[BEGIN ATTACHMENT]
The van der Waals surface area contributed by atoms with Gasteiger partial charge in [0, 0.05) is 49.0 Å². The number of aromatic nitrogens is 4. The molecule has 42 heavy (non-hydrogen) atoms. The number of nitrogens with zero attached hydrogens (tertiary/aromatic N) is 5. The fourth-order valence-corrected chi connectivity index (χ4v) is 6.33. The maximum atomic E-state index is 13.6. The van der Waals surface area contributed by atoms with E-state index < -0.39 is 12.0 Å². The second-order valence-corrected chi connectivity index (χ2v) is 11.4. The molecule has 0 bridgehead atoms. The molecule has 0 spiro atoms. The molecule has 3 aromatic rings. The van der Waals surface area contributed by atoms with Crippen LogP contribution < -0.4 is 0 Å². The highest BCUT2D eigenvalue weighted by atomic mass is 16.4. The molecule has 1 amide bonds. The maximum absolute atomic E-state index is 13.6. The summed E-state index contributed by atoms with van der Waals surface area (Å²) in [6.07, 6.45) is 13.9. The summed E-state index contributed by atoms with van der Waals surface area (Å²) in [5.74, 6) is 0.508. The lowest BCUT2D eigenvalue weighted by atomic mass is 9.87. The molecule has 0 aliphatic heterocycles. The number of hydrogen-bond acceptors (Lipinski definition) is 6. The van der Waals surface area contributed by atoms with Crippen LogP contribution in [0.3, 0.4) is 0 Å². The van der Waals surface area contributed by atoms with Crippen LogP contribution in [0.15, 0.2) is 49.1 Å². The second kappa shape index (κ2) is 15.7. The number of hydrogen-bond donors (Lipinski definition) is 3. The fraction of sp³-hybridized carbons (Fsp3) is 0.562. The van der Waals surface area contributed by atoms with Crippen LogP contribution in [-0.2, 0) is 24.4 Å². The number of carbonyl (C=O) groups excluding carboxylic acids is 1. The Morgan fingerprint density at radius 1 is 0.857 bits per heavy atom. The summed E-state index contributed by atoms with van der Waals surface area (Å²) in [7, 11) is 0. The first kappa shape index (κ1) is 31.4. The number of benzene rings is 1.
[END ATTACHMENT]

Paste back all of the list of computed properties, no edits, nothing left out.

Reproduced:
The van der Waals surface area contributed by atoms with Gasteiger partial charge in [0, 0.05) is 49.0 Å². The number of aromatic nitrogens is 4. The molecule has 42 heavy (non-hydrogen) atoms. The number of nitrogens with zero attached hydrogens (tertiary/aromatic N) is 5. The fourth-order valence-corrected chi connectivity index (χ4v) is 6.33. The maximum atomic E-state index is 13.6. The van der Waals surface area contributed by atoms with E-state index < -0.39 is 12.0 Å². The second-order valence-corrected chi connectivity index (χ2v) is 11.4. The molecule has 0 bridgehead atoms. The molecule has 0 spiro atoms. The molecule has 3 aromatic rings. The van der Waals surface area contributed by atoms with Crippen LogP contribution < -0.4 is 0 Å². The highest BCUT2D eigenvalue weighted by atomic mass is 16.4. The molecule has 1 amide bonds. The maximum absolute atomic E-state index is 13.6. The summed E-state index contributed by atoms with van der Waals surface area (Å²) in [6.07, 6.45) is 13.9. The summed E-state index contributed by atoms with van der Waals surface area (Å²) in [5.74, 6) is 0.508. The lowest BCUT2D eigenvalue weighted by atomic mass is 9.87. The molecule has 0 aliphatic heterocycles. The number of hydrogen-bond acceptors (Lipinski definition) is 6. The van der Waals surface area contributed by atoms with Crippen LogP contribution in [0.3, 0.4) is 0 Å². The van der Waals surface area contributed by atoms with Crippen LogP contribution in [0.15, 0.2) is 49.1 Å². The second kappa shape index (κ2) is 15.7. The number of hydrogen-bond donors (Lipinski definition) is 3. The fraction of sp³-hybridized carbons (Fsp3) is 0.562. The van der Waals surface area contributed by atoms with Crippen LogP contribution in [-0.2, 0) is 24.4 Å². The number of carbonyl (C=O) groups excluding carboxylic acids is 1. The Morgan fingerprint density at radius 1 is 0.857 bits per heavy atom. The summed E-state index contributed by atoms with van der Waals surface area (Å²) in [7, 11) is 0. The first kappa shape index (κ1) is 31.4. The number of benzene rings is 1.